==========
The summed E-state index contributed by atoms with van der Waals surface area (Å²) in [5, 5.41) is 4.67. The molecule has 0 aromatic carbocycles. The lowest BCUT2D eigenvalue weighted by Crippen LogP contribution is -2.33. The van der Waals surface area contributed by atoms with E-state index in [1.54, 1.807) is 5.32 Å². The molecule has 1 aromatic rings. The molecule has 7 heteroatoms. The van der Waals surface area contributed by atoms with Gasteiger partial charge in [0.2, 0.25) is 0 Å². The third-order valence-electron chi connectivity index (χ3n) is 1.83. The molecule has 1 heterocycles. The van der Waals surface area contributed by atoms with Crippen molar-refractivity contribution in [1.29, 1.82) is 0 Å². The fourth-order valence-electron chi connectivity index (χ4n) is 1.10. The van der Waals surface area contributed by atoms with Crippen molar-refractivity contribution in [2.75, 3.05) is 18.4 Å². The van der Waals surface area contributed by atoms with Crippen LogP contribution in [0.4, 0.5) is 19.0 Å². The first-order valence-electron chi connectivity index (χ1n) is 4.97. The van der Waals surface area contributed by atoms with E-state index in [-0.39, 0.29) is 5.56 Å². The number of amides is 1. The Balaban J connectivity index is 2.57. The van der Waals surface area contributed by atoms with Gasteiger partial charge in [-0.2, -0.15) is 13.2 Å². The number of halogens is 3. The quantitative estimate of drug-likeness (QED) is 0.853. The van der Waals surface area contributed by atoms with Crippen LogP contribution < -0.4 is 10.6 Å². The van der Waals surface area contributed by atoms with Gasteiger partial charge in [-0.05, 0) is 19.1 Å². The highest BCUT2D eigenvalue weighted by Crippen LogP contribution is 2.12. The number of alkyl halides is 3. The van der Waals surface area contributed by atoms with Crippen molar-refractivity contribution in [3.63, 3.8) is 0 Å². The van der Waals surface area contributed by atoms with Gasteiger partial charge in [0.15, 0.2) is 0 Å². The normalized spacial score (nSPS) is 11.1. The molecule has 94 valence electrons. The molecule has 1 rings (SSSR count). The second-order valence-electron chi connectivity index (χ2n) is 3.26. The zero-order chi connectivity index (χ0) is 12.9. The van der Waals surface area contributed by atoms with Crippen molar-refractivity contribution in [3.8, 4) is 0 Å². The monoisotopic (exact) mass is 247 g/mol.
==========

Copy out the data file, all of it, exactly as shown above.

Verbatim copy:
The summed E-state index contributed by atoms with van der Waals surface area (Å²) in [5, 5.41) is 4.67. The molecule has 0 aromatic carbocycles. The lowest BCUT2D eigenvalue weighted by Crippen LogP contribution is -2.33. The van der Waals surface area contributed by atoms with E-state index in [1.54, 1.807) is 5.32 Å². The molecule has 1 aromatic rings. The molecule has 7 heteroatoms. The van der Waals surface area contributed by atoms with Gasteiger partial charge in [0.2, 0.25) is 0 Å². The third-order valence-electron chi connectivity index (χ3n) is 1.83. The molecule has 1 heterocycles. The van der Waals surface area contributed by atoms with Crippen molar-refractivity contribution in [1.29, 1.82) is 0 Å². The fourth-order valence-electron chi connectivity index (χ4n) is 1.10. The van der Waals surface area contributed by atoms with Crippen molar-refractivity contribution in [2.75, 3.05) is 18.4 Å². The van der Waals surface area contributed by atoms with Crippen LogP contribution in [0.4, 0.5) is 19.0 Å². The first-order valence-electron chi connectivity index (χ1n) is 4.97. The van der Waals surface area contributed by atoms with E-state index in [-0.39, 0.29) is 5.56 Å². The number of amides is 1. The Balaban J connectivity index is 2.57. The van der Waals surface area contributed by atoms with Gasteiger partial charge in [-0.2, -0.15) is 13.2 Å². The number of halogens is 3. The quantitative estimate of drug-likeness (QED) is 0.853. The van der Waals surface area contributed by atoms with Crippen LogP contribution < -0.4 is 10.6 Å². The van der Waals surface area contributed by atoms with Gasteiger partial charge in [-0.05, 0) is 19.1 Å². The highest BCUT2D eigenvalue weighted by Crippen LogP contribution is 2.12. The number of alkyl halides is 3. The van der Waals surface area contributed by atoms with Crippen molar-refractivity contribution in [3.63, 3.8) is 0 Å². The van der Waals surface area contributed by atoms with Gasteiger partial charge in [0.15, 0.2) is 0 Å². The normalized spacial score (nSPS) is 11.1. The molecule has 94 valence electrons. The molecule has 1 rings (SSSR count). The second-order valence-electron chi connectivity index (χ2n) is 3.26. The zero-order chi connectivity index (χ0) is 12.9. The van der Waals surface area contributed by atoms with Crippen molar-refractivity contribution in [3.8, 4) is 0 Å². The monoisotopic (exact) mass is 247 g/mol.